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MARTIN, Robert L.

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Photo courtesy: Gabrielle Martin

MARTIN, Robert L. (Dubuque, IA, 1919--Olympia Fields, IL, July 26, 2018 ). Facing challenges was not new to Martin who grew up in Dubuque as one of the city's few AFRICAN AMERICANS. Wanting to be a Boy Scout posed a problem because some parents threatened to remove their boys from the program if the troop admitted a black. (1)

A 1936 graduate of DUBUQUE SENIOR HIGH SCHOOL, Martin earned his pilot's license as a student at Iowa State University and took his first solo flight in a Luscomb trainer. He graduated from Iowa State University earning a degree in electrical engineering and obtained a pilot's license. (2) While still in college, he applied to join the U.S. Army Air Corps and was accepted after he was drafted into service. He began his military career in Fort Dodge. It was from there that he was granted a three-day extension of a furlough by his commanding officer.

Photo courtesy: Gabrielle Martin

Martin, according to the photo the only African American ski jumper in the world, was given the leave so that he could participate with the Longview Ski Club, in the 1943 ski tournament in Madison, Wisconsin. (3) Martin was later transferred to Tuskegee, Alabama to train in the Army's Black pilot program, where he received the rank of commissioned second lieutenant and specialized in operating the AT-6 Texan and the P-40 War Hawk (4)

Robert L. Martin with his older brother Navy Ensign Henry Martin. At the time of this picture, according to Gabrielle Martin, the Martin family was the only black family with two officers in the military. Photo courtesy: Gabrielle Martin

Segregation continued to play an important life in the life of African Americans in the pilot program. They had their own classes, flew on different airstrips and ate meals in separate dining halls from the white pilots. The Army even had a War College study that suggested blacks did not have the basic capabilities to pilot warplanes. (5)

Tuskegee airmen were trained using this type of airplane. Photo: Tuskegee Airmen National Historic Site, Alabama
One of the actual airplanes used during World War II. Tuskegee Airmen National Historic Site, Alabama

Martin arrived in Italy in June 1944 and joined the 100th fighter squadron, part of the all-black 332nd fighter group. Their job was to keep German BF-109 Messerschmitts and other fighters from attacking American B-17 Flying Fortresses and B-24 Liberator bombers. Black pilots, an estimated 450 of the 1,000 from the Tuskegee program, flew 15,533 individual combat missions in WORLD WAR II. They were known to American forces as the "Red Tailed Angels" because of the identifying red paint on their planes' tail section. The "Tuskegee Airmen" earned the respect of their peers and the military leaders. In 1947 the Air Force became a separate service and segregation of the pilots was ended in 1949. (6)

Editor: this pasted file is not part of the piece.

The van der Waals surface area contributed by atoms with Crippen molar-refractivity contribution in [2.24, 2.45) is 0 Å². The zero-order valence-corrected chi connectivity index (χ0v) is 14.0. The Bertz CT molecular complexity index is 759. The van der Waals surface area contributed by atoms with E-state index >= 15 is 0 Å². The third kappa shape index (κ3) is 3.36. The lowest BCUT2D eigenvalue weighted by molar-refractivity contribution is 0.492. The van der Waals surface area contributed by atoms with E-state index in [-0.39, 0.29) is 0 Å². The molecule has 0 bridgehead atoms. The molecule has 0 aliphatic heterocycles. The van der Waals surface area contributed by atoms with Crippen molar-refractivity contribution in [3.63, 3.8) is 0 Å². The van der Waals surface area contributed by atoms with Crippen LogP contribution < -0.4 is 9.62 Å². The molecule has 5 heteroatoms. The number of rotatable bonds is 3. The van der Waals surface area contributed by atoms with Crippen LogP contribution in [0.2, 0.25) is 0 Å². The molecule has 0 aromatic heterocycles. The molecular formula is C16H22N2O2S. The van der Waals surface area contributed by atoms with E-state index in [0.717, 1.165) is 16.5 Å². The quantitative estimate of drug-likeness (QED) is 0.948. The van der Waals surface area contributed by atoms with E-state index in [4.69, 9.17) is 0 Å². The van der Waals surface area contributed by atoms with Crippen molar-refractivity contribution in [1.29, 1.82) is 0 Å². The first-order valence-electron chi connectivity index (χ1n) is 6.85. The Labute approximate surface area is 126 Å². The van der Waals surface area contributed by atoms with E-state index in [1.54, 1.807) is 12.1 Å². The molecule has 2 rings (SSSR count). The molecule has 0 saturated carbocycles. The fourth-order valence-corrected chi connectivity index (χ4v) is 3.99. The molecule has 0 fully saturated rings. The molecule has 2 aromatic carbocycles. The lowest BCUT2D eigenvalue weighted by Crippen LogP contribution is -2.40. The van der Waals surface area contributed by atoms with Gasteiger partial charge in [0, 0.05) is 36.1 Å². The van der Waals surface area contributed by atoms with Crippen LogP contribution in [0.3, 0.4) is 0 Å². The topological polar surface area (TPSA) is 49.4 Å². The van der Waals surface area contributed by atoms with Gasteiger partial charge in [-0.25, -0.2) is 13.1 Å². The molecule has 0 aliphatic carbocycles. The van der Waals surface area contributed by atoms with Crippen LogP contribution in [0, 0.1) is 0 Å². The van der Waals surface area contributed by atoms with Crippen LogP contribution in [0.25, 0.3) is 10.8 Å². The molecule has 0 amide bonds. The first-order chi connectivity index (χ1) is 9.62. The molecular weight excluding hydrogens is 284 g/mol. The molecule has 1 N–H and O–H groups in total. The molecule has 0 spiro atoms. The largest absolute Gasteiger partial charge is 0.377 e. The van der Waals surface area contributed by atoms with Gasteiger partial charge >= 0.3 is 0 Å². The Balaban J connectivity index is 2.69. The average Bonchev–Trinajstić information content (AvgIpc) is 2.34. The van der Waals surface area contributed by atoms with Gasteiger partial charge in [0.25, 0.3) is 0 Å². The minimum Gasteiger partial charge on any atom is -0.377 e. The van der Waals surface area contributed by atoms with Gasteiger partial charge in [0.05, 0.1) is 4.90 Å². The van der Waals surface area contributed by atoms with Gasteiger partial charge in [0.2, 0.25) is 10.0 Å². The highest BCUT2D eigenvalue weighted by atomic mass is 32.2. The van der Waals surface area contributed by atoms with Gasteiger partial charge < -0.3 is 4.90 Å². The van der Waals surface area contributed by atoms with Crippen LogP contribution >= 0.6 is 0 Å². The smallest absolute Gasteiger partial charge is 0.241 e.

Lt. Martin, flying a P-51 Mustang, had 63 1/2 missions to his credit as part of the 100th Fighter Squadron which defended Allied bombers from attack. (7) On March 3, 1945, he was shot down by ground fire over the Zagreb aerodrome (Yugoslavia) and parachuted from the burning airplane. Listed as missing in action, he was rescued by Yugoslav partisans and was not captured by the Germans. He spent five weeks in Yugoslavia and then returned to Italy by truck and plane. (8) He returned to his base on April 8, 1945. (9)

Robert L. Martin receiving the Distinguished Flying Cross. Photo courtesy: Gabrielle Martin

Martin's decorations included the Distinguished Flying Cross, Purple Heart and Air Medal with 6 Oak Leaf Clusters. In 2007 he received the Congressional Gold Medal for his service and was inducted into the Iowa Aviation Hall of Fame. (10) After being discharged, Mr. Martin continued to serve in the Army Air Corps Reserves, rising to the rank of captain. Following his military career, he maintained a commitment to public service, serving as an engineer for Cook County, Illinois. He was also a leader in Tuskegee Airmen, Inc., an organization whose members traveled the country as educators and historians. (11)

Photo: Tuskegee Airmen National Historic Site, Alabama

On February 23, 2010 Martin was honored at Simpson College with the 2010 George Washington Carver Medal. Carver, who received part his education at Simpson, later taught at the institute where the airmen trained. (12)



1. Information provided by Richard G. Bridges

2. Harkin, Tom. (United States Senator), "A Tribute to Robert L. Martin, Tuskegee Airman," Capitolwords. Online: http://capitolwords.org/date/2013/06/10/S4054_tribute-to-robert-martin-tuskegee-airman/

3. "Six Dubuquers Enter Madison Ski Tournament," Telegraph-Herald, February 12, 1943, p. 16

4. Harkin

5. Bridges

6. Ibid.

7. Kruse, John, "'One Last Flight' for Famed Tuskegee Airman," Telegraph Herald, August 1, 2018, p. 1A

8. Bridges

9. "Robert Martin Escapes Nazis," Telegraph-Herald, April 19, 1945, p. 15

10. Bridges

11. Harkin

12. Ibid.

Special thanks to Gerald C. Gordon and Gabrielle Martin, the daughter of Robert L. Martin.